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Hoping to be ready when the ax falls...
Old 01-05-2014, 08:59 AM   #1
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Hoping to be ready when the ax falls...

I stumbled across this site a few days ago and thrilled to find a place where like-minded people can share their experiences and views and I can educate myself more on various aspects of personal finance. I've already bought some PenFed 3% 5-year CDs and am in the process of doing a back-door Roth IRA conversion as I have had a number of years of non-deductible IRA contributions, so I feel like I already have received some great information from the forums.

I am 53 years old and DH is 57. DH lost his job last year and I feel like I can lose mine at any time and am hoping we will be ready to be FI when that happens.

Our investment portfolio is comprised of $1,132k in 401ks and IRAs and $640k in taxable accounts with an AA of approximately 60% stocks, 30% bonds and 10% CDs and MM. We also have our current residence with a market value of around $1,200k and a second home in Phoenix. We have no mortgages or other debt. Our ER plan is to sell our current residence and move to Phoenix with a goal of having at least $2.5MM in investment assets to live on when the dust settles (after taking into home sale and account moving expenses, some renovations to the Phoenix place, the purchase of a car or two and hopefully a little cushion to provide some flexibility if our plans change). In the meantime, we are trying to save as much as we can (60% of income going to 401k until I max out, then max contributions to HSA) while I am still working. Neither of us will have any pensions although I expect to receive $85k (pre-tax) in severance.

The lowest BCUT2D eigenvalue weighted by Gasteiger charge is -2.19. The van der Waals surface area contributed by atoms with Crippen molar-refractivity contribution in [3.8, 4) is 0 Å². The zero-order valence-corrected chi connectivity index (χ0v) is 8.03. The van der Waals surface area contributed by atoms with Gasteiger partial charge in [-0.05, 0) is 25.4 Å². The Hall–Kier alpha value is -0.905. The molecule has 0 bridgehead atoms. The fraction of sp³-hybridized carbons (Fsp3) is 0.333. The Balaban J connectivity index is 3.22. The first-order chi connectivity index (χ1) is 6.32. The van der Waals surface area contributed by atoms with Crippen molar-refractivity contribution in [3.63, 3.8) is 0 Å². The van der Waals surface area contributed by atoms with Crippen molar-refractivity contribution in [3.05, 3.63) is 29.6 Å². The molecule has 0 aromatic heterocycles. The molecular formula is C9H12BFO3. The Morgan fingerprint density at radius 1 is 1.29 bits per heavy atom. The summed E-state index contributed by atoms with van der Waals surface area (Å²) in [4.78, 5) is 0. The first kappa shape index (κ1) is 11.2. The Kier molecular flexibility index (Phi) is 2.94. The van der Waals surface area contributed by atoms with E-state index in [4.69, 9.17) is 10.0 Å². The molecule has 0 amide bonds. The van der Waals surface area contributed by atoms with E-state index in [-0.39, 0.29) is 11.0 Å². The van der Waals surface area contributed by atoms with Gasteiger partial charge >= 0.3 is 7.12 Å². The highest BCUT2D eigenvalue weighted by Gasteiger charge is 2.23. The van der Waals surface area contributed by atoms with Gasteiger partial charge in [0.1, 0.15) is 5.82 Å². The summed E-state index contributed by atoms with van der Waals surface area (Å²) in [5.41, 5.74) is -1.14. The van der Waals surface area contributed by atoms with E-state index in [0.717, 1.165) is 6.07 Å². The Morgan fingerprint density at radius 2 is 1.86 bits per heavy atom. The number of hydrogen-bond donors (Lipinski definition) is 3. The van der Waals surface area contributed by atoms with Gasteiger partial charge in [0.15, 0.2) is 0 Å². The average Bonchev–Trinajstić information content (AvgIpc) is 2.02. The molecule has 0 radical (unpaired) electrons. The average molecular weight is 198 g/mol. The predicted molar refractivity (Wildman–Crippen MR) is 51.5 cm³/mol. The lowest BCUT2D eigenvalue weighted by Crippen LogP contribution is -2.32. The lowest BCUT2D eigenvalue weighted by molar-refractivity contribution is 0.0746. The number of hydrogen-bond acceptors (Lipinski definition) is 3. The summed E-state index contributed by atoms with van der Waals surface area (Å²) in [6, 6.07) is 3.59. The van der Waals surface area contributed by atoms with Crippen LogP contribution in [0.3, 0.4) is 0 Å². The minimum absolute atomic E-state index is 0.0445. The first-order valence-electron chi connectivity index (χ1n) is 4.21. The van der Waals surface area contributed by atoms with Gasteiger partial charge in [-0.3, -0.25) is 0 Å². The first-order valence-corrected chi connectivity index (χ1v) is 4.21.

I think my biggest concern as this point is what our actual living expenses (which I do track on Fidelity Full View) will be once we are in Phoenix. While FIRECalc gives a 100% success rate with $75k of annual spending with a $2.5MM portfolio over 40 years and it seems to me that two people should be able to live on that, since this is less than half of my current income, we won't have the margin for error that we do now for unexpected expenses. Expenses that I worry about include health care costs (although it looks like we will qualify for an ACA subsidy) and non-routine vet expenses (we have 6 rescue dogs and have had some high bills in the past). Also, we haven't traveled much in the past few years but that is something we hope to do more of in the future.

Anyway, just wanted to introduce myself. If anyone has any advice or words of wisdom, please feel free to chime in. Thanks very much.
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Old 01-05-2014, 02:18 PM   #2
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Hi CD,
It's hard to predict future costs & living expenses. One thing you can do is compare one city vs another, ie: Cost of Living Comparison

I hear you on the vet expense. I'm spending more on my dog than I am on my wife & me combined! And, you have 6?! Better consider pet insurance.
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Old 01-06-2014, 08:40 AM   #3
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Thanks racy -

I did compare costs of DC metro area to Phoenix and they are more or less the same taking housing costs out of the equation. It will be nice once we are no longer paying real estate taxes on our house here which are about 10x those on our Phoenix place.

We did look into pet insurance, but given our number of pets and their various pre-existing conditions, we ended up thinking self-insurance was a better alternative. However, while I am still working, we might have to look into getting a HELOC on our Phoenix place to give us some additional flexibility in the case of unexpected expenses down the road.

Best,
CD
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Old 01-06-2014, 09:10 AM   #4
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Welcome to the forum. From what you have described, it looks like you're in very good shape to contemplate an early retirement. Since $75K is only 3% of your portfolio, I think you have a bit of room there if you find you need to spend a little more. And since you are still working, you never know where your final portfolio may end up when you do finally leave. Given than you are already financially independent, you now have the luxury of not worrying what may happen to your job. And in my experience, when you have no need to worry about these things, they usually work out for the best.